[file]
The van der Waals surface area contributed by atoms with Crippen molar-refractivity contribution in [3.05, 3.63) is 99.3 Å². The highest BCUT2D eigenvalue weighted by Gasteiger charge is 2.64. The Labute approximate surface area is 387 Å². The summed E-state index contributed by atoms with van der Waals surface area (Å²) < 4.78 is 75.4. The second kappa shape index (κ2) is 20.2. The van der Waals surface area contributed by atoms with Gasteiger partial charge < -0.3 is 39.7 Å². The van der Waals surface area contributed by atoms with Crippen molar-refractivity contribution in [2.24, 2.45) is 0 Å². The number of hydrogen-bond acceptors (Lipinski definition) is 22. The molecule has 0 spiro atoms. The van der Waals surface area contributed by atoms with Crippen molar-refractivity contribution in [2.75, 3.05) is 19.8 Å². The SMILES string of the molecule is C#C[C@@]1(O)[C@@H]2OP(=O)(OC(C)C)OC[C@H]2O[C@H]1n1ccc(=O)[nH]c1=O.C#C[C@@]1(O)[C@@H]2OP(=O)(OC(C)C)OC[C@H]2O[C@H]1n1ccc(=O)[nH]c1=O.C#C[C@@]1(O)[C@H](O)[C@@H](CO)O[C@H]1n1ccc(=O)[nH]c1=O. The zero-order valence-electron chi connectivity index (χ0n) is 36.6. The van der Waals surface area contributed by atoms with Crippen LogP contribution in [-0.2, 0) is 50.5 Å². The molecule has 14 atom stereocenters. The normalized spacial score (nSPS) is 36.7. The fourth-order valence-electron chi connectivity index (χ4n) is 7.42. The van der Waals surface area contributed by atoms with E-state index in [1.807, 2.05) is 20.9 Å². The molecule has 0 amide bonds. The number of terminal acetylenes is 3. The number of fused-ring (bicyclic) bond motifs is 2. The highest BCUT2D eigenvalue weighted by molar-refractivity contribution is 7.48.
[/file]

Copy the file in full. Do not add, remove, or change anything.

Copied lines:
The van der Waals surface area contributed by atoms with Crippen molar-refractivity contribution in [3.05, 3.63) is 99.3 Å². The highest BCUT2D eigenvalue weighted by Gasteiger charge is 2.64. The Labute approximate surface area is 387 Å². The summed E-state index contributed by atoms with van der Waals surface area (Å²) < 4.78 is 75.4. The second kappa shape index (κ2) is 20.2. The van der Waals surface area contributed by atoms with Gasteiger partial charge < -0.3 is 39.7 Å². The van der Waals surface area contributed by atoms with Crippen molar-refractivity contribution in [2.24, 2.45) is 0 Å². The number of hydrogen-bond acceptors (Lipinski definition) is 22. The molecule has 0 spiro atoms. The van der Waals surface area contributed by atoms with Crippen molar-refractivity contribution in [2.75, 3.05) is 19.8 Å². The SMILES string of the molecule is C#C[C@@]1(O)[C@@H]2OP(=O)(OC(C)C)OC[C@H]2O[C@H]1n1ccc(=O)[nH]c1=O.C#C[C@@]1(O)[C@@H]2OP(=O)(OC(C)C)OC[C@H]2O[C@H]1n1ccc(=O)[nH]c1=O.C#C[C@@]1(O)[C@H](O)[C@@H](CO)O[C@H]1n1ccc(=O)[nH]c1=O. The zero-order valence-electron chi connectivity index (χ0n) is 36.6. The van der Waals surface area contributed by atoms with Crippen LogP contribution in [-0.2, 0) is 50.5 Å². The molecule has 14 atom stereocenters. The normalized spacial score (nSPS) is 36.7. The fourth-order valence-electron chi connectivity index (χ4n) is 7.42. The van der Waals surface area contributed by atoms with E-state index in [1.807, 2.05) is 20.9 Å². The molecule has 0 amide bonds. The number of terminal acetylenes is 3. The number of fused-ring (bicyclic) bond motifs is 2. The highest BCUT2D eigenvalue weighted by molar-refractivity contribution is 7.48.